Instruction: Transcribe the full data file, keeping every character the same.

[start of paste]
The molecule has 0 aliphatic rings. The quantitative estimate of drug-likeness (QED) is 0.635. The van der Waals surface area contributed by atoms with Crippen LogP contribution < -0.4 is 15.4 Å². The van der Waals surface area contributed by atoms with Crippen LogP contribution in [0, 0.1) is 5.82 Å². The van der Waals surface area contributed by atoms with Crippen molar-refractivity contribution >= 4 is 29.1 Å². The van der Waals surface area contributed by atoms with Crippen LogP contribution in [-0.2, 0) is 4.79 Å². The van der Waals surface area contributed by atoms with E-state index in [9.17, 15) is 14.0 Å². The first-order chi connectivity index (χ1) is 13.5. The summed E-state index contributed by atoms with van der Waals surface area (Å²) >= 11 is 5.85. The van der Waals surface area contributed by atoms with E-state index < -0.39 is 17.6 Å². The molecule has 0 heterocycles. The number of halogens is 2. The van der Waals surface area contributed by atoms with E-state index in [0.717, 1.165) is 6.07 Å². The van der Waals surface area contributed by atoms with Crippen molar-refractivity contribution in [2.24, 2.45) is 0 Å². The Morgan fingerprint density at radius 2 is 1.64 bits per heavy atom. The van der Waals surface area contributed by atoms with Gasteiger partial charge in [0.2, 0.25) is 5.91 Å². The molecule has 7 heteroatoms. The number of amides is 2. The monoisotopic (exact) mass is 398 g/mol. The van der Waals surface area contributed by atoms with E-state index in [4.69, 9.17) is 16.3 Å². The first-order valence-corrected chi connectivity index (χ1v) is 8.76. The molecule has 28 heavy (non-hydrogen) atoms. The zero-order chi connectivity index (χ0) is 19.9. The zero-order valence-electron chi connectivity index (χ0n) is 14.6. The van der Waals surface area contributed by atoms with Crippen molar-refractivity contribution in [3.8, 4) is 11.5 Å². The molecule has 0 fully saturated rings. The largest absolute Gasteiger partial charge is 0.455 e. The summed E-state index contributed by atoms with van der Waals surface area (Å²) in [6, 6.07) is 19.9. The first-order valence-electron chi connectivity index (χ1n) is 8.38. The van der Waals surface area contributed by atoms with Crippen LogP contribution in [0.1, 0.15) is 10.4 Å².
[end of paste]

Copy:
The molecule has 0 aliphatic rings. The quantitative estimate of drug-likeness (QED) is 0.635. The van der Waals surface area contributed by atoms with Crippen LogP contribution < -0.4 is 15.4 Å². The van der Waals surface area contributed by atoms with Crippen LogP contribution in [0, 0.1) is 5.82 Å². The van der Waals surface area contributed by atoms with Crippen molar-refractivity contribution >= 4 is 29.1 Å². The van der Waals surface area contributed by atoms with Crippen LogP contribution in [-0.2, 0) is 4.79 Å². The van der Waals surface area contributed by atoms with E-state index in [9.17, 15) is 14.0 Å². The first-order chi connectivity index (χ1) is 13.5. The summed E-state index contributed by atoms with van der Waals surface area (Å²) >= 11 is 5.85. The van der Waals surface area contributed by atoms with E-state index < -0.39 is 17.6 Å². The molecule has 0 heterocycles. The number of halogens is 2. The van der Waals surface area contributed by atoms with E-state index in [0.717, 1.165) is 6.07 Å². The van der Waals surface area contributed by atoms with Crippen molar-refractivity contribution in [2.24, 2.45) is 0 Å². The Morgan fingerprint density at radius 2 is 1.64 bits per heavy atom. The van der Waals surface area contributed by atoms with Gasteiger partial charge in [0.2, 0.25) is 5.91 Å². The molecule has 7 heteroatoms. The number of amides is 2. The monoisotopic (exact) mass is 398 g/mol. The van der Waals surface area contributed by atoms with E-state index in [4.69, 9.17) is 16.3 Å². The first-order valence-corrected chi connectivity index (χ1v) is 8.76. The molecule has 28 heavy (non-hydrogen) atoms. The zero-order chi connectivity index (χ0) is 19.9. The zero-order valence-electron chi connectivity index (χ0n) is 14.6. The van der Waals surface area contributed by atoms with Crippen molar-refractivity contribution in [3.8, 4) is 11.5 Å². The molecule has 0 fully saturated rings. The largest absolute Gasteiger partial charge is 0.455 e. The summed E-state index contributed by atoms with van der Waals surface area (Å²) in [6, 6.07) is 19.9. The first-order valence-electron chi connectivity index (χ1n) is 8.38. The van der Waals surface area contributed by atoms with Crippen LogP contribution in [0.1, 0.15) is 10.4 Å².